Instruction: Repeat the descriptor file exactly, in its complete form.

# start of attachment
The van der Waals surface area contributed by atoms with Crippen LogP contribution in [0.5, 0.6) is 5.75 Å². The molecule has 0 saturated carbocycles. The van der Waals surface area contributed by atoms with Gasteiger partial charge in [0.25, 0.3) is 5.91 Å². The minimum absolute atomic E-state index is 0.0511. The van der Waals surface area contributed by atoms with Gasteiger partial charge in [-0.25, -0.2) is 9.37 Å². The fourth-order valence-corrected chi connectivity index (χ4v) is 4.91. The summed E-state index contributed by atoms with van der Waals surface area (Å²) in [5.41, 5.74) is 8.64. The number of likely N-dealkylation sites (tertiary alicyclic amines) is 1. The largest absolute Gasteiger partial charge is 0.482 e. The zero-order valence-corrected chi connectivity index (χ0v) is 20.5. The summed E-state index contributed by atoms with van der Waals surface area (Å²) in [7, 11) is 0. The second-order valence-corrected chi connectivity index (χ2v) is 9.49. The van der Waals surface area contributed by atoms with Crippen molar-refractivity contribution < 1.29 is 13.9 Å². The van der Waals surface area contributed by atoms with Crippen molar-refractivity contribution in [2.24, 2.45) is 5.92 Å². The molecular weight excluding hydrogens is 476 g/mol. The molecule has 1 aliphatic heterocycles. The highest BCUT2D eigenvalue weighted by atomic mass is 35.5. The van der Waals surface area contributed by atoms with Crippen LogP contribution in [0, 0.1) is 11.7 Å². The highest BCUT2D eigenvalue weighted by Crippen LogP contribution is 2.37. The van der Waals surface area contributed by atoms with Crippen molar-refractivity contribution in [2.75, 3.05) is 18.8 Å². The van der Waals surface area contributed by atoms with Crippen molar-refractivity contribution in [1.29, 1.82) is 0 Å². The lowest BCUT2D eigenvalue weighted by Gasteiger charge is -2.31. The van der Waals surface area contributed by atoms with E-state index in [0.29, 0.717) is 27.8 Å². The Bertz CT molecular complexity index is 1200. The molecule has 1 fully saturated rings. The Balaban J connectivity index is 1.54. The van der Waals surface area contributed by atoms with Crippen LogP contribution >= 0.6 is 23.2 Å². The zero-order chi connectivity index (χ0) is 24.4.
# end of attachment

The van der Waals surface area contributed by atoms with Crippen LogP contribution in [0.5, 0.6) is 5.75 Å². The molecule has 0 saturated carbocycles. The van der Waals surface area contributed by atoms with Gasteiger partial charge in [0.25, 0.3) is 5.91 Å². The minimum absolute atomic E-state index is 0.0511. The van der Waals surface area contributed by atoms with Gasteiger partial charge in [-0.25, -0.2) is 9.37 Å². The fourth-order valence-corrected chi connectivity index (χ4v) is 4.91. The summed E-state index contributed by atoms with van der Waals surface area (Å²) in [5.41, 5.74) is 8.64. The number of likely N-dealkylation sites (tertiary alicyclic amines) is 1. The largest absolute Gasteiger partial charge is 0.482 e. The zero-order valence-corrected chi connectivity index (χ0v) is 20.5. The summed E-state index contributed by atoms with van der Waals surface area (Å²) in [7, 11) is 0. The second-order valence-corrected chi connectivity index (χ2v) is 9.49. The van der Waals surface area contributed by atoms with Crippen molar-refractivity contribution < 1.29 is 13.9 Å². The van der Waals surface area contributed by atoms with Crippen molar-refractivity contribution in [2.24, 2.45) is 5.92 Å². The molecular weight excluding hydrogens is 476 g/mol. The molecule has 1 aliphatic heterocycles. The highest BCUT2D eigenvalue weighted by atomic mass is 35.5. The van der Waals surface area contributed by atoms with Crippen LogP contribution in [0, 0.1) is 11.7 Å². The highest BCUT2D eigenvalue weighted by Crippen LogP contribution is 2.37. The van der Waals surface area contributed by atoms with Crippen molar-refractivity contribution in [2.75, 3.05) is 18.8 Å². The van der Waals surface area contributed by atoms with Crippen molar-refractivity contribution in [1.29, 1.82) is 0 Å². The lowest BCUT2D eigenvalue weighted by Gasteiger charge is -2.31. The van der Waals surface area contributed by atoms with E-state index in [0.29, 0.717) is 27.8 Å². The Bertz CT molecular complexity index is 1200. The molecule has 1 fully saturated rings. The Balaban J connectivity index is 1.54. The van der Waals surface area contributed by atoms with Crippen LogP contribution >= 0.6 is 23.2 Å². The zero-order chi connectivity index (χ0) is 24.4.